Also, prof stated that the literature is still supportive of icing, which by your comments I think you would disagree with. Seems like the research isn’t dismissing icing, but it isn’t really supporting it either. Also said that ice doesn’t get deep enough to affect the inflammatory process that is happening, is there truth to this.
    I believe ice can be used to gate pain but as an ATC and future PT I am wondering where the line is between gating pain and affecting the repair process.

    Reply
    1. Joshua Stone Post author

      Ice does have pain relieving effects and using the gate theory it does work. However, ice also inhibits much needed healing. Besides ice only reduces pain for 20-30 minutes after the application is taken off. Do you really want to stop our bodies natural healing processes for 20 minutes of pain relief? We have many other tools at our disposal that reduce pain and do not stop healing. A TENS unit for example has been shown to reduce pain (also using gate control theory) as much as ice, but the pain relief lasts longer with TENS vs ice. On top of that a TENS unit will not interrupt natural healing.
      The evidence supportive of ice is a bit twisted. Make sure the research article is specifically looking at ice vs. another mode of treatment (TENS, E-STIM, US, Exercise, Massage, etc.) Also I would not ice for 2 weeks after surgery. We are interrupting local blood supply and denying our bodies ability to start the repair process. All that said, your teacher gives you the grade – I suggest you listen to him despite my disagreement.

      Reply
      1. Hoog Karina

        Micah, did you get a list? I am also interested for the same reason. Having some background scientific resource for discussion. TXS.

        Reply
        1. Micah K

          There are links to other posts that Josh has written in previous years that have very good resources listed with them.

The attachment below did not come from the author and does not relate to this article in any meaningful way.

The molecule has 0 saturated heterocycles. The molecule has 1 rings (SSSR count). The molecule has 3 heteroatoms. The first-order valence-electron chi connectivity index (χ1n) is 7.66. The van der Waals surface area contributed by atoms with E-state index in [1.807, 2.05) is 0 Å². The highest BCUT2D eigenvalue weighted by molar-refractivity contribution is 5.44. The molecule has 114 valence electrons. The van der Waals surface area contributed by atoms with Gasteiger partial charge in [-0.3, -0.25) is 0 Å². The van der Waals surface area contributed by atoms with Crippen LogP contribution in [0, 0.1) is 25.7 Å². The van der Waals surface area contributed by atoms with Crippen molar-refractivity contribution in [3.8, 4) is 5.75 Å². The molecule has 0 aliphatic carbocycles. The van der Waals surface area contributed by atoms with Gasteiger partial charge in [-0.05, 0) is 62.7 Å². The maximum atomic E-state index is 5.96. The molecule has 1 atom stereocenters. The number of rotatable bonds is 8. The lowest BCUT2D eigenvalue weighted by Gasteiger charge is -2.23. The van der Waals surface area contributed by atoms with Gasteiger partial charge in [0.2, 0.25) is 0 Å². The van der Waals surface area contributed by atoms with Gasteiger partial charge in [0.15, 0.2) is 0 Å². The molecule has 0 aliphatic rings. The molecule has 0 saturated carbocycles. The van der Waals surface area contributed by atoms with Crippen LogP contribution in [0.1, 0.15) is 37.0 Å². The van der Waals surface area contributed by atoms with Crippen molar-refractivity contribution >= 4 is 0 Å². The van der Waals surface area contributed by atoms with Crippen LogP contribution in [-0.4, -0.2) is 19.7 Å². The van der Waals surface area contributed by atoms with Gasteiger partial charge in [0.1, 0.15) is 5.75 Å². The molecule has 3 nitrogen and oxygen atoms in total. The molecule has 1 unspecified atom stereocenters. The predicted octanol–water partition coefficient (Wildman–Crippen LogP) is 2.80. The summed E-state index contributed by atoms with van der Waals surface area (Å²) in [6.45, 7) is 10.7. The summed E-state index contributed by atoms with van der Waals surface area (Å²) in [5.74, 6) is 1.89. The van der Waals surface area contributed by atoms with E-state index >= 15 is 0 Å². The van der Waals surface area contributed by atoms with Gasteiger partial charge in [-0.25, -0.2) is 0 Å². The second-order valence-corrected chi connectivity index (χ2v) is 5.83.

Reply
    2. Phill W.

      If you want to control pain, why to utilize electrical stimulation in combination with acetaminophen (or other prescribed narcotics) post surgery when pain is high.

      Reply
  10. Ty

    Your review is short sited, biased, and lacking real logic. It smells of a high school persuasive paper, only using the facts that support your opinion. A closer look at the literature (including a cochrane review) reveals several pros for tissue cooling, which are conveniently missing from your opinions. Perhaps you should list, or better yet grade, your evidence so people can see this is simply an uninformed compilation of one side of the story. There are pros and cons to every intervention. Having studied in this area for years, the pros far outweigh the cons when it comes to joint cooling.

    Reply
    1. Joshua Stone Post author

      Thank you for the comment, Ty. I do not think it is short-sighted or biased. What bias do I have? I get no kickback from saying what I say. My website does not generate revenue. I am not selling product or supporting any product. Its based on my clinical experience that led me to review the evidence. The evidence is what steered me here and it took a long time for that transition to occur.

      I agree there is good / bad data, but I have articles that have good to excellent (6+/10) PEDro score and many are critically appraised systematic lit reviews or position statements. How can one deny a position statement or a systematic lit review where the authors have combed over hundreds of high-quality RCTs and came up with C-level evidence to support the use of ice? I didn’t make that data up or twist it, the authors reported that data.

      I do not disagree with you though, research is equivocal and there are and always will be pros and cons to every intervention. I am not denying that. That’s how research works and why we ask questions. Anyone can find data to support a view. I do, however, strongly disagree that the pros to ice far outweigh the cons of ice. Even if your statement was true, it does not justify the gross over use of ice as a modality. Ice is not the end all cure all that we make it to be.

      Those who challenge my stance or disagree always question my evidence. What about the pro-ice evidence? Where are the 6+ PEDro RCTs that say cryotherapy and cryotherapy alone improves outcomes? Where are the SLRs / MAs and Position statements that support ice over other tools, manual therapies and exercise? And if you can find me ONE study that says ice facilitates gene transcription and converts progenitor cell to an osteo/myo/fibro/teno-cyte you will have me sold. Ice does not stimulate the processes of mechanobiology and cellular signaling. It does not alter gene upregulation and does not tell the body how to repair tissue. Ultimately, that is what we need – we need tissue to heal, repair, and remodel.